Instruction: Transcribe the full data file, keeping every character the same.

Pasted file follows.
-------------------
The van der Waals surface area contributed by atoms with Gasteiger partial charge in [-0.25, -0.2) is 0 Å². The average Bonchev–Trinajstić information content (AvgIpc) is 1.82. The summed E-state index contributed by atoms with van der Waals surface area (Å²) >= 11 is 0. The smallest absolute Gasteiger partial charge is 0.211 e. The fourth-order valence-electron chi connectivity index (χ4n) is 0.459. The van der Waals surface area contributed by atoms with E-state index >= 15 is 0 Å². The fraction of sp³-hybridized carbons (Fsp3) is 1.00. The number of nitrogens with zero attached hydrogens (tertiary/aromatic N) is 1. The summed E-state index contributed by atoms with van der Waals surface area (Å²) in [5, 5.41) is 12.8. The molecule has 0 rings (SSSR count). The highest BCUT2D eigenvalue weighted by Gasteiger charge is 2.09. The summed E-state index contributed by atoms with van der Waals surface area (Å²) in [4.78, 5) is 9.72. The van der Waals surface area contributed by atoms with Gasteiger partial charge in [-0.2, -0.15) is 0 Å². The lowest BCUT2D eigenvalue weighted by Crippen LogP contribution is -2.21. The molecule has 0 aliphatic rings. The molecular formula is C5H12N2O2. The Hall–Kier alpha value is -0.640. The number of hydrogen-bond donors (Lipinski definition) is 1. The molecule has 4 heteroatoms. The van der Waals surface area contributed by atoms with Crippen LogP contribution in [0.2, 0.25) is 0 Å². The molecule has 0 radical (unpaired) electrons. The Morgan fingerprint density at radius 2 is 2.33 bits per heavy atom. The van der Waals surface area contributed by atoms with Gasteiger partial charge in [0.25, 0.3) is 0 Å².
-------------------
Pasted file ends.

The van der Waals surface area contributed by atoms with Gasteiger partial charge in [-0.25, -0.2) is 0 Å². The average Bonchev–Trinajstić information content (AvgIpc) is 1.82. The summed E-state index contributed by atoms with van der Waals surface area (Å²) >= 11 is 0. The smallest absolute Gasteiger partial charge is 0.211 e. The fourth-order valence-electron chi connectivity index (χ4n) is 0.459. The van der Waals surface area contributed by atoms with E-state index >= 15 is 0 Å². The fraction of sp³-hybridized carbons (Fsp3) is 1.00. The number of nitrogens with zero attached hydrogens (tertiary/aromatic N) is 1. The summed E-state index contributed by atoms with van der Waals surface area (Å²) in [5, 5.41) is 12.8. The molecule has 0 rings (SSSR count). The highest BCUT2D eigenvalue weighted by Gasteiger charge is 2.09. The summed E-state index contributed by atoms with van der Waals surface area (Å²) in [4.78, 5) is 9.72. The van der Waals surface area contributed by atoms with Gasteiger partial charge in [-0.2, -0.15) is 0 Å². The lowest BCUT2D eigenvalue weighted by Crippen LogP contribution is -2.21. The molecule has 0 aliphatic rings. The molecular formula is C5H12N2O2. The Hall–Kier alpha value is -0.640. The number of hydrogen-bond donors (Lipinski definition) is 1. The molecule has 4 heteroatoms. The van der Waals surface area contributed by atoms with Crippen LogP contribution in [0.2, 0.25) is 0 Å². The molecule has 0 radical (unpaired) electrons. The Morgan fingerprint density at radius 2 is 2.33 bits per heavy atom. The van der Waals surface area contributed by atoms with Gasteiger partial charge in [0.25, 0.3) is 0 Å².